Rabbiting: A walked-up run
The Castle Bolton Estate nestles high in the North Yorkshire Dales, in spectacular scenery. Well known for its excellent grouse and pheasant shooting, over the past few years the estate has started to develop “rabbit training days” for both retrievers and spaniels.
Rabbits can cause significant damage to the heather moorland, especially on the fringes, and their control is part of the estate’s ongoing heather regeneration programme, especially in areas where re-seeding is planned. Traditional methods such as drop-boxes and lamping help to keep numbers down, but the estate has realised that the rabbits can bring an additional income while helping to support gundog work. Headkeeper Ian Sleightholm is responsible for running the training days along with Andrew Robinson of Whaupley Gundogs, and with more than 14,000 acres of heather, bracken banks, rushes and white grass, the terrain is ideal for all gundog breeds.
We joined Peter Bates of Levenghyl Labradors and his group of both experienced field triallers and novice handlers as they ran a mixture of Labradors and golden retrievers. Peter is an A-panel field trial judge who has qualified for the IGL Retriever Championship 10 times. He explained that there are many benefits to these rabbit training days — one of them being that they can be held during the summer months, while for novice dogs that are ready to enter their first shooting season, it provides the chance to experience the atmosphere of a shoot day in a controlled situation. For a retriever, walking to heel in a line while a busy spaniel thrashes around in rough grass or bracken helps to build mental stamina and concentration — skills that a dog must develop if it is to go on to compete in field trials.
Peter also uses these days to train dogs and handlers in what he calls “running the line”. On a walked-up shoot day, the Guns and handlers walk in a line, and it is vital that that line remains straight — not only for safety, but also so that everybody can see any game that is shot and the dogs can get a good mark on it. In most cases, if something is shot, the dog at the farthest end of the line is sent, giving distance to the retrieve. Ideally, the dog should run tight to the line of Guns and other handlers until it hits the shot scent, which should draw it to the fall area and then on to the game. Peter explained that, if the dog runs at a slight angle away from its handler, and the line is long — as it can be at the championships — by the time it reaches the Gun that took the shot, it could be as much as 50m to 60m out from the line and on the wrong side of the retrieve.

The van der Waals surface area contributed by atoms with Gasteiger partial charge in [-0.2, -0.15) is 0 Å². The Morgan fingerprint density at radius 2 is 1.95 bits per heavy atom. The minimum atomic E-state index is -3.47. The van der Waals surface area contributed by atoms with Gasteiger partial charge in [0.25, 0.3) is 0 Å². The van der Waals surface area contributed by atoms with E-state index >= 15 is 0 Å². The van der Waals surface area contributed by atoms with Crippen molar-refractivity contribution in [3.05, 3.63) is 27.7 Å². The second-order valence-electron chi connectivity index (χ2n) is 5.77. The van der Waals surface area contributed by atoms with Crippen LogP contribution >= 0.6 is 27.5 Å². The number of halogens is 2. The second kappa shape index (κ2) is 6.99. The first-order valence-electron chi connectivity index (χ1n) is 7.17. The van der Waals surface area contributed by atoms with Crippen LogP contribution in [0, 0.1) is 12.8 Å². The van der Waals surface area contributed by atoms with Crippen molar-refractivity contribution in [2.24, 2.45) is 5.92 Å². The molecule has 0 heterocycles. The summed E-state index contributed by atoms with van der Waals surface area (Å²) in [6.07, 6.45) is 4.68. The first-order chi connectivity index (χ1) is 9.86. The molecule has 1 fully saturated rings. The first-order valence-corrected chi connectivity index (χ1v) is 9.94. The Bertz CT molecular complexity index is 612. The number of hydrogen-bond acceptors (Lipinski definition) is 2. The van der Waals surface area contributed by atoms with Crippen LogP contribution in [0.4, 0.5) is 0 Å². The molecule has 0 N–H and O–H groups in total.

The rabbits were sitting tight, and on a couple of occasions the handlers put up a squatting rabbit. This was tempting for the dogs, but it was all part of their training. Kirsty Cousins, an experienced handler, tries to attend as many of these training days as she can before the shooting season starts, and she was running both novices and older dogs. Kirsty believes that it is important to be able to train a young dog in a controlled situation, especially in circumstances where a retrieve may not be successful in the first instance, and then the same scenario can be set up again until the dog gets it right and thus learns from its mistakes. She also emphasised the importance of teaching a dog patience when walking in line, and promoting steadiness to both shots and the flushing of rabbits, whether close or far away.
Another key element is teaching the dog to “take a line”. A rabbit will leave a scent trail as it bolts, and coupled with the shot scent, this means that the dog will have to get its nose down on the ground to find the retrieve. This is a vital skill that will enable the dog to find any pricked birds during the shooting season.
Margaret Pearce was running her 18-month-old black Labrador Woodsprite Druid of Esmoro (Baker) for the first time on a live shoot day, providing the chance for his first warm retrieve. Margaret was slightly apprehensive, but as we set off, a couple of rabbits were shot behind the line and Peter asked her to send Baker. It was clear that Margaret had been thorough in the dog’s basic training because he went out and picked the first rabbit with no problem and had made a good mark on the second.
Temptation was all around for the young dogs. The two Guns present had two busy little spaniels working the rushes, often working in front of the retrievers, and when they went into patches of heather, rabbits were flushed in sight of the dogs. It was a credit to all the handlers that, over the two days, not one of the dogs ran in on either the flush or the shot, and therein lies an important point: though these are training days, the dogs need to be ready to face the excitement of a shoot day.
Ian is keen to promote these training days for all breeds of gundogs. In fact, on the day following my visit, he was hosting a Hungarian vizsla grouse pointing day, while late last summer, in one week he had retrievers, spaniels, dogs that hunt, point and retrieve (HPRs) and pointers and setters all enjoying the fantastic ground that the estate has to offer. As well as driven days, this coming shooting season Guns will be able to book roughshooting days, including duck flights on the estate’s numerous ponds.
Ian can tailor a training day to suit individual requirements. For details, tel 07870 991384.